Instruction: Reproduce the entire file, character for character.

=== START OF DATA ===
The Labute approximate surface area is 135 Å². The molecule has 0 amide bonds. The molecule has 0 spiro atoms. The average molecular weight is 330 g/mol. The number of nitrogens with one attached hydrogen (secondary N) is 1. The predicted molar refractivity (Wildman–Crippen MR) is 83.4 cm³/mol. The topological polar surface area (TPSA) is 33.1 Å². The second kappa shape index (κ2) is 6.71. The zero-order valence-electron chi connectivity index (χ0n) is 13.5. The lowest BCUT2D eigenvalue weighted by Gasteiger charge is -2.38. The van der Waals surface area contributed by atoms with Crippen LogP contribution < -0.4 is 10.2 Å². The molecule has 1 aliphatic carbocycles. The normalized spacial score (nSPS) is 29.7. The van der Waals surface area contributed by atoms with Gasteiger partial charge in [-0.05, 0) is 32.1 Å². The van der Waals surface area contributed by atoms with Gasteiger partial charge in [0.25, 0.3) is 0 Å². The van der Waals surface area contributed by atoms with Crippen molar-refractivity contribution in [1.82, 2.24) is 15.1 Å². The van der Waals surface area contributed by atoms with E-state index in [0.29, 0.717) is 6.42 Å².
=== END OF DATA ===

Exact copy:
The Labute approximate surface area is 135 Å². The molecule has 0 amide bonds. The molecule has 0 spiro atoms. The average molecular weight is 330 g/mol. The number of nitrogens with one attached hydrogen (secondary N) is 1. The predicted molar refractivity (Wildman–Crippen MR) is 83.4 cm³/mol. The topological polar surface area (TPSA) is 33.1 Å². The second kappa shape index (κ2) is 6.71. The zero-order valence-electron chi connectivity index (χ0n) is 13.5. The lowest BCUT2D eigenvalue weighted by Gasteiger charge is -2.38. The van der Waals surface area contributed by atoms with Crippen LogP contribution < -0.4 is 10.2 Å². The molecule has 1 aliphatic carbocycles. The normalized spacial score (nSPS) is 29.7. The van der Waals surface area contributed by atoms with Gasteiger partial charge in [-0.05, 0) is 32.1 Å². The van der Waals surface area contributed by atoms with Gasteiger partial charge in [0.25, 0.3) is 0 Å². The van der Waals surface area contributed by atoms with Crippen molar-refractivity contribution in [1.82, 2.24) is 15.1 Å². The van der Waals surface area contributed by atoms with E-state index in [0.29, 0.717) is 6.42 Å².